He gestured to the wrecked car.
Lei and Pono followed him over to the vehicle. Cubes of glass glittered all over the rocks, adding sparkle to the turquoise sea which had retreated with low tide but whose work was evident on the wreck. Lei squatted down beside the blown-out driver’s window and peered in.
The hood of the car had hit the rocks first. As it compressed backward it jammed the steering wheel into the girl’s torso, almost bisecting it. She was upside down, belt still in place, long red hair trailing in pinkish water collected on the roof of the aged sedan. Her neck was broken at such an extreme angle that her face, intact and wide-eyed, looked up in surprise at her pulverized body folded around the steering wheel. A regular rinse of seawater all night had washed most of the blood away, leaving the body soggy and bleached-looking.
Lei hated it when the eyes were open. They were blue, glassy as marbles. She resisted the urge to close them, tucking her hand in her pocket where she rubbed a small round black stone.
She looked at Pono. “Medical Examiner on the way?”
“Yeah.” He folded his Cupid’s bow lips, hidden by a bristling mustache, into a thin line and rubbed them with a forefinger as he looked at the girl. “Looks like a teenager. Suicide?”
“Probably.” Lei straightened up after rifling the girl’s empty pockets. No purse on the seat either, and nothing but a sodden island map in the glove box. “If there was any evidence of anything else, all night with the ocean doing the washing machine isn’t going to leave much.”
I am open to posting more if people are interested? Let me know with a comment. Otherwise, talk to you in a month!
Reads well. So have you uploaded? I’m going to be putting stuff if I can get into the NaNoMo site. It’s down. I’m working with material that I already started, but I have serious number of words to add it. Why not work on it through the month?
Your lighthouse site is eerily similar to the cliff at the Kilauea Lighthouse and National Wildlife Refuge. I had to look twice. I’m off for my volunteer duties there this a.m., and I know I will stand at the fence, look down, and think of your story.
It sounds so awesome. I am so excited for you that your book will be released soon. You have a fan. (that song). Great visuals on this for your Nano. I put you on my buddy list.
I didn’t realize you were a writer. Congratulation on your new book. May I make one comment though.
““Eh Ron. What we get?” She slid into pidgin, liquid dialect of the Islands, when speaking to locals and establishing rapport. In Hawaii, it was important to be from here, and that was established within minutes.”
I’d like to say having lived here 45 years and having been married to a local. I never knew one of them that liked outsiders trying to talk pidgen. Nothing turned them off faster then that. Of course there were a few who overlook it. I hope you don’t mind that interjection. Or is your protagonist from the islands but speaks good English? if so then forget what I said.
Lei Texeira is a local girl, Portuguese/Hawaiian small kine Japanese.
Your first two books in the Lei crime series have got me hooked, I love that woman. This third one looks just as good. I’ve tried the online book sites but can’t locate it. When will I be able to buy it? I’ve been to Hawaii & loved it, it’s a lot like Queensland Australia where I live, I enjoy your descriptoins of the locations on the Islands & look forward to reading a lot more of your books. All the best Ralph.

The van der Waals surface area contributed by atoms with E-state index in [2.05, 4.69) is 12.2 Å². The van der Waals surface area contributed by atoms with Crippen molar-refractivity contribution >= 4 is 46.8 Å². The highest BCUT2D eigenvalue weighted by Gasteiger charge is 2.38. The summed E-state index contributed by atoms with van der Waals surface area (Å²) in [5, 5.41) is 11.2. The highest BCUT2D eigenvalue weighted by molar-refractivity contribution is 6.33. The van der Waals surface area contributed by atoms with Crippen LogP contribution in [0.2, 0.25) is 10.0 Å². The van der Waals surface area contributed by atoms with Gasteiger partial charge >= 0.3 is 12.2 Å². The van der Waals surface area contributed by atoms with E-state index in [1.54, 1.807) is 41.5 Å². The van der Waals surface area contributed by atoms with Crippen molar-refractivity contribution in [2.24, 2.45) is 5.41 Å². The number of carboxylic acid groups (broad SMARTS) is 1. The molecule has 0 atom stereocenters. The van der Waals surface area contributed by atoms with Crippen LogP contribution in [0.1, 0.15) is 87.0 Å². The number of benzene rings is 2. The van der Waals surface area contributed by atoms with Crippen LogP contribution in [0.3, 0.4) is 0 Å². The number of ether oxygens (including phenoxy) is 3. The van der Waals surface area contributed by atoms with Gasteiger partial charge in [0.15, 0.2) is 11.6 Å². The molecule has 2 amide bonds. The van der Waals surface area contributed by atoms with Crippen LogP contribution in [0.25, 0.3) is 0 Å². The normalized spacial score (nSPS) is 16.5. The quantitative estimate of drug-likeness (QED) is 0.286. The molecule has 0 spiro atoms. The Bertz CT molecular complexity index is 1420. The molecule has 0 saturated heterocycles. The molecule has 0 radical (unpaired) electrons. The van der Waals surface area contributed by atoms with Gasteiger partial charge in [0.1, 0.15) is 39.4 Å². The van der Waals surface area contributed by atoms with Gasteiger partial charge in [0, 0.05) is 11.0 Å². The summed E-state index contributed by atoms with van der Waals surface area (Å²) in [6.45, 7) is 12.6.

Black Jasmine is going to be the best yet, INMO! COmes out in October. you can sign up for email advance notice on the sidebar if you like, thanks so much for letting me know! aloha
Well, I finished both Blood Orchids and Torch Ginger this week, and you have a new fan!! I understand from the comments above that Black Jasmine will be out in October.
At the end of Torch Ginger you also list Broken Ferns and Stolen in Paradise (featuring Marcella Scott.) When will we be able to get a look at these two?
They are all in process and will be out in 2013–Black Jasmine’s in production, Stolen’s finished but needs an edit, I’m in the middle of Broken Ferns! I’m writing as fast as I can.Thanks so much for your enthusiasm, it keeps me motivated and working hard. You have no idea what comments like this do for me in terms of motivation, so much more than a few more book sales! Aloha and thanks, Toby
Pauwela Point is one of the darkest places…ever. The thing that makes it so very dark is the fact that such horrible violence and murders of innocent people (all haole) have taken place there and it is common knowledge who did it – yet all the perpetrators of these various acts over the years are still walking the streets. No one seems to care about justice, not even the cops, because the victims were haole. This is the side of Hawaiian society that no one likes to talk about, and which haole people try so hard to be oblivious to.
It’s disturbing. It’s disturbing for the hard-partying locals to again and again abuse and murder innocent people, and it’s even more disturbing that the “kumbaya” haole residents of the area (of the whole island?) don’t stand up for themselves to DEMAND justice for Astara Evenstar/Yeshua Boerstler/Laura Vogel/etc., or even go down to Pauwela Point en masse to execute some justice of their own. I am not racist and I do not advocate racial violence at all. But should the haole residents just bend over and take it up the tailpipe? Offer up all our blonde females and children for the Pauwela local boys to gang rape and kill? In many ways Hawaiian society is a very sick society. Justice is hard to come by here in paradise. 🙁
I hope to use my fiction writing to spotlight some attention on those places and issues that have bothered me about life here in the islands. We all have to find ways to speak up for change to happen. Read my books and see how I’ve drawn attention to darkness in hopes to dispel some of it.